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PhD thesis defense
PhD thesis defense — Rikke Vestergaard 17 APRIL
Date & Time:
Aud. C, Department of Geosciences and Natural Resource Management, Øster Voldgade 10, 1350 Copenhagen K
Rikke Vestergaard defends her thesis,
Making and shaping of South Greenland: Assessing crustal growth and evolution of the Ketilidian Orogen through the lens of U-Pb-O-Hf isotopes in zircon
Professor Tod Waight, IGN
Associate Professor Anna Pietranik, University of Wroclaw – Poland
Professor Jochen Kolb, Karlsruhe Institute of Technology – Germany
Associate Professor Nicolas Thibault (chair), IGN
The granitic continental crust of Earth is unique, and elucidating the mechanisms and rates governing the formation and preservation of continental crust is essential to understanding the geochemical differentiation of Earth. The aim of this PhD project is to provide new insights into the geological evolution in a regional context of South Greenland by means of a geochemical and petrogenetic investigation. Zircon is a typical accessory mineral in granitic rocks and has many favourable attributes such as resilience to physiochemical alteration, diagenesis and metamorphism, thus it is an ideal mineral for geochronology studies given that it readily incorporates uranium yet little to no lead during crystallisation. Moreover, it includes up to several weight percent hafnium, and together with oxygen can be used to fingerprint the sources of the granitic magmas. This is why zircon is the chosen pivot for extraction of recorded information during the development of South Greenland. This project mainly aimed to carry out the first detailed U-Pb-Hf-O isotope analyses in zircons from igneous and metasedimentary rocks from the west parts of South Greenland. The thesis of this project provides three manuscripts that presents new zircon U-Pb geochronology from both the Julianehåb Igneous Complex (JIC) and the Southern Domain, thus expanding the regional age coverage and increases the understanding of the temporal evolution of the Ketildian Orogen that constitutes South Greenland. The JIC is the arc and locus of the Ketilidian Orogen and the Southern Domain represents a fore-arc adjacent to the JIC that later was intruded by plutonic bodies of the Ilua Suite. Furthermore, Hf-O isotope compositions in zircons from the JIC witness a more complex source than what was previously conceived. The interpretation that the sediments in the fore-arc are derived from erosional products of JIC still stands, however the oxygen isotope composition in zircons from the metasediments complicates the interpretation. This project suggest that oxygen in zircons in the metasediments were disturbed and equilibrated with surrounding sediments during high-grade metamorphism, whilst U-Pb and Hf isotopes remained unperturbed. The isotopic composition of the Ilua Suite mimic that of the surrounding country rocks.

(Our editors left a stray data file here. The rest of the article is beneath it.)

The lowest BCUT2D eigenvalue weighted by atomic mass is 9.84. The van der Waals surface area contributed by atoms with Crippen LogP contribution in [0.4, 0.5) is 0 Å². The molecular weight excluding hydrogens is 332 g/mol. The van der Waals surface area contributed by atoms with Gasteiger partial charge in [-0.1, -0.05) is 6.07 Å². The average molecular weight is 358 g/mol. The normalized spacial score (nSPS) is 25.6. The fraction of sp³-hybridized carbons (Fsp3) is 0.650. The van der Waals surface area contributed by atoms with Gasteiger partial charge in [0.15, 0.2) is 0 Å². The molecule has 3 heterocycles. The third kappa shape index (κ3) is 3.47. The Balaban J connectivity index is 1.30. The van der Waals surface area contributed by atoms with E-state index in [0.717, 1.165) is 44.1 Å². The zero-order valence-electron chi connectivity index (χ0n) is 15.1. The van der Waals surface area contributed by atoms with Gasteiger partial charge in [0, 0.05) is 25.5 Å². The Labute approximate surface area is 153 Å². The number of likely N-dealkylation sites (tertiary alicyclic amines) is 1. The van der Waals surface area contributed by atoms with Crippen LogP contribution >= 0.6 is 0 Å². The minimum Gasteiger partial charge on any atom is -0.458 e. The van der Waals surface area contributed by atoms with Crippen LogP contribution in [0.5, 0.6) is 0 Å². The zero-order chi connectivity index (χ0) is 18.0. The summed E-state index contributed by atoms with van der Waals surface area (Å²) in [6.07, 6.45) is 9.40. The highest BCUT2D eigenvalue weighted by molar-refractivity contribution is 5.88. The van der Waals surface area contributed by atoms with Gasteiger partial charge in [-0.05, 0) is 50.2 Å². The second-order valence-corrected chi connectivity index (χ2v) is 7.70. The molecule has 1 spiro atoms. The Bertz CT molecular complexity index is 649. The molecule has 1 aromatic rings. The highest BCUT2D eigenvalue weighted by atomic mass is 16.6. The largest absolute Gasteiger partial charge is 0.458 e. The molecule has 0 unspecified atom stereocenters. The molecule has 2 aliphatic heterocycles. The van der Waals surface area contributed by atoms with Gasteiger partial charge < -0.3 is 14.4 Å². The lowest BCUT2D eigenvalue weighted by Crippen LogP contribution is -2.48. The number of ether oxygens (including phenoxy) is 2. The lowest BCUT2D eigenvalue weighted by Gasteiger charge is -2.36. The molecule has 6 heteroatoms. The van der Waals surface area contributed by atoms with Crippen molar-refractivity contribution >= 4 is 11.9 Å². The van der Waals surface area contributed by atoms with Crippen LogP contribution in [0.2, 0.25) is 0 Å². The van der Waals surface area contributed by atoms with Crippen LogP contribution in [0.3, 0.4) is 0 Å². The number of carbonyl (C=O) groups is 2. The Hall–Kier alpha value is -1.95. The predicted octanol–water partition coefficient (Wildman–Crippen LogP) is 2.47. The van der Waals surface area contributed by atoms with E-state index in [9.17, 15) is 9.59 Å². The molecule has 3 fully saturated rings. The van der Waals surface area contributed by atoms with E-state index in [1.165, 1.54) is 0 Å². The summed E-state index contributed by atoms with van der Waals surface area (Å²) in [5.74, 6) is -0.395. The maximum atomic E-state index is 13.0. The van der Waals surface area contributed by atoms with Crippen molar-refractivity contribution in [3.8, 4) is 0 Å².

A digital version of the PhD thesis can be obtained from the PhD secretary Mikala Heckscher at firstname.lastname@example.org up until the time of the defence.